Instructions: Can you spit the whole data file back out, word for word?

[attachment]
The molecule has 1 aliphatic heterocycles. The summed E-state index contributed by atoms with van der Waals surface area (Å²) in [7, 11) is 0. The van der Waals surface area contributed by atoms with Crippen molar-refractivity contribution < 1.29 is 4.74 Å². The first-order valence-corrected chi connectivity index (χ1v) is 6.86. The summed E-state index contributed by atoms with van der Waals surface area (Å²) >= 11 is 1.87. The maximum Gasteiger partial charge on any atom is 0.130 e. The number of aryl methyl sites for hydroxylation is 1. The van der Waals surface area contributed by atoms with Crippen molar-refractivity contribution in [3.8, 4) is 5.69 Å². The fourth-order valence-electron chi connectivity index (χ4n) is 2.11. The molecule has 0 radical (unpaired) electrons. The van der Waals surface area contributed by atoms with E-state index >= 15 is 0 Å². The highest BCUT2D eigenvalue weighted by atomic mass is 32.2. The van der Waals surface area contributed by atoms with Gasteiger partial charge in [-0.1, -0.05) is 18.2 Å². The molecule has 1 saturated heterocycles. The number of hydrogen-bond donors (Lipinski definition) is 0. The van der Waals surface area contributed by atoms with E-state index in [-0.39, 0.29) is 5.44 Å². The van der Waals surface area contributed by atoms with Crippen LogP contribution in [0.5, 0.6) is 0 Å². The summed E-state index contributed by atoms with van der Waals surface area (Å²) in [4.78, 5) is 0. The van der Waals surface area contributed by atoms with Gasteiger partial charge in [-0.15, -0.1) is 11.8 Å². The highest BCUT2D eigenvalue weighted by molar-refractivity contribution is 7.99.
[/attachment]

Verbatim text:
The molecule has 1 aliphatic heterocycles. The summed E-state index contributed by atoms with van der Waals surface area (Å²) in [7, 11) is 0. The van der Waals surface area contributed by atoms with Crippen molar-refractivity contribution < 1.29 is 4.74 Å². The first-order valence-corrected chi connectivity index (χ1v) is 6.86. The summed E-state index contributed by atoms with van der Waals surface area (Å²) >= 11 is 1.87. The maximum Gasteiger partial charge on any atom is 0.130 e. The number of aryl methyl sites for hydroxylation is 1. The van der Waals surface area contributed by atoms with Crippen molar-refractivity contribution in [3.8, 4) is 5.69 Å². The fourth-order valence-electron chi connectivity index (χ4n) is 2.11. The molecule has 0 radical (unpaired) electrons. The van der Waals surface area contributed by atoms with E-state index >= 15 is 0 Å². The highest BCUT2D eigenvalue weighted by atomic mass is 32.2. The van der Waals surface area contributed by atoms with Gasteiger partial charge in [-0.1, -0.05) is 18.2 Å². The molecule has 1 saturated heterocycles. The number of hydrogen-bond donors (Lipinski definition) is 0. The van der Waals surface area contributed by atoms with E-state index in [-0.39, 0.29) is 5.44 Å². The van der Waals surface area contributed by atoms with Crippen LogP contribution in [0.5, 0.6) is 0 Å². The summed E-state index contributed by atoms with van der Waals surface area (Å²) in [4.78, 5) is 0. The van der Waals surface area contributed by atoms with Gasteiger partial charge in [-0.15, -0.1) is 11.8 Å². The highest BCUT2D eigenvalue weighted by molar-refractivity contribution is 7.99.